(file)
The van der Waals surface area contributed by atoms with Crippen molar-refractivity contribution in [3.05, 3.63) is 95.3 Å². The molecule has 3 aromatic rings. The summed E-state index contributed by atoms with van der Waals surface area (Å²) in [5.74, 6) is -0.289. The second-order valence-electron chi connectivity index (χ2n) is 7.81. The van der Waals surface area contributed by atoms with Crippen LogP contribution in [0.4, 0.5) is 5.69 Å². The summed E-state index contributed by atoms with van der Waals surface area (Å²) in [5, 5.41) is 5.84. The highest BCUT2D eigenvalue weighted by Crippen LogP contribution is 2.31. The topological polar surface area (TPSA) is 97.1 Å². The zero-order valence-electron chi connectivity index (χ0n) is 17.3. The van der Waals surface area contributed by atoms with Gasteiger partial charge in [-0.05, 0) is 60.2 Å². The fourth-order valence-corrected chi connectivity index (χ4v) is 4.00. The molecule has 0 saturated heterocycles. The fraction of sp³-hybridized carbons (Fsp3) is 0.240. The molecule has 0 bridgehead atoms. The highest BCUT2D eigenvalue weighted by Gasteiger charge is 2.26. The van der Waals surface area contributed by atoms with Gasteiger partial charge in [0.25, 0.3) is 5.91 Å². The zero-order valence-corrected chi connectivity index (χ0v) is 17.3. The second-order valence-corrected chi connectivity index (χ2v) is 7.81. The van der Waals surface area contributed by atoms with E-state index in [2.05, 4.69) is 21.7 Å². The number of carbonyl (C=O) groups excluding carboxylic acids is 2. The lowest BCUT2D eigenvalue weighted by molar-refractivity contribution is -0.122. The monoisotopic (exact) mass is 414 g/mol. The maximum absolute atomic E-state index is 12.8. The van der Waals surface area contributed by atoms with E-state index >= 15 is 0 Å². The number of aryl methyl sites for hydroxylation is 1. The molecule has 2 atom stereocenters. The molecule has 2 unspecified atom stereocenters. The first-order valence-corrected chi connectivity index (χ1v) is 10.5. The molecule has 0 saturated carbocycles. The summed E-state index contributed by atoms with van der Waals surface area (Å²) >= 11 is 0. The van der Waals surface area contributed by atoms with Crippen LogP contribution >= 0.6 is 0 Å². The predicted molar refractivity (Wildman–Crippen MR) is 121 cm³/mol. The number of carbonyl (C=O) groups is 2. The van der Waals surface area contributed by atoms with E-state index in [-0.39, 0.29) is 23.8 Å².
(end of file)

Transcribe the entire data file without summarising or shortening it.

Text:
The van der Waals surface area contributed by atoms with Crippen molar-refractivity contribution in [3.05, 3.63) is 95.3 Å². The molecule has 3 aromatic rings. The summed E-state index contributed by atoms with van der Waals surface area (Å²) in [5.74, 6) is -0.289. The second-order valence-electron chi connectivity index (χ2n) is 7.81. The van der Waals surface area contributed by atoms with Crippen LogP contribution in [0.4, 0.5) is 5.69 Å². The summed E-state index contributed by atoms with van der Waals surface area (Å²) in [5, 5.41) is 5.84. The highest BCUT2D eigenvalue weighted by Crippen LogP contribution is 2.31. The topological polar surface area (TPSA) is 97.1 Å². The zero-order valence-electron chi connectivity index (χ0n) is 17.3. The van der Waals surface area contributed by atoms with Gasteiger partial charge in [-0.05, 0) is 60.2 Å². The fourth-order valence-corrected chi connectivity index (χ4v) is 4.00. The molecule has 0 saturated heterocycles. The fraction of sp³-hybridized carbons (Fsp3) is 0.240. The molecule has 0 bridgehead atoms. The highest BCUT2D eigenvalue weighted by Gasteiger charge is 2.26. The van der Waals surface area contributed by atoms with Gasteiger partial charge in [0.25, 0.3) is 5.91 Å². The zero-order valence-corrected chi connectivity index (χ0v) is 17.3. The second-order valence-corrected chi connectivity index (χ2v) is 7.81. The van der Waals surface area contributed by atoms with E-state index in [2.05, 4.69) is 21.7 Å². The number of carbonyl (C=O) groups excluding carboxylic acids is 2. The lowest BCUT2D eigenvalue weighted by molar-refractivity contribution is -0.122. The monoisotopic (exact) mass is 414 g/mol. The maximum absolute atomic E-state index is 12.8. The van der Waals surface area contributed by atoms with E-state index >= 15 is 0 Å². The number of aryl methyl sites for hydroxylation is 1. The molecule has 2 atom stereocenters. The molecule has 2 unspecified atom stereocenters. The first-order valence-corrected chi connectivity index (χ1v) is 10.5. The molecule has 0 saturated carbocycles. The summed E-state index contributed by atoms with van der Waals surface area (Å²) >= 11 is 0. The van der Waals surface area contributed by atoms with Crippen LogP contribution >= 0.6 is 0 Å². The predicted molar refractivity (Wildman–Crippen MR) is 121 cm³/mol. The number of carbonyl (C=O) groups is 2. The van der Waals surface area contributed by atoms with E-state index in [-0.39, 0.29) is 23.8 Å².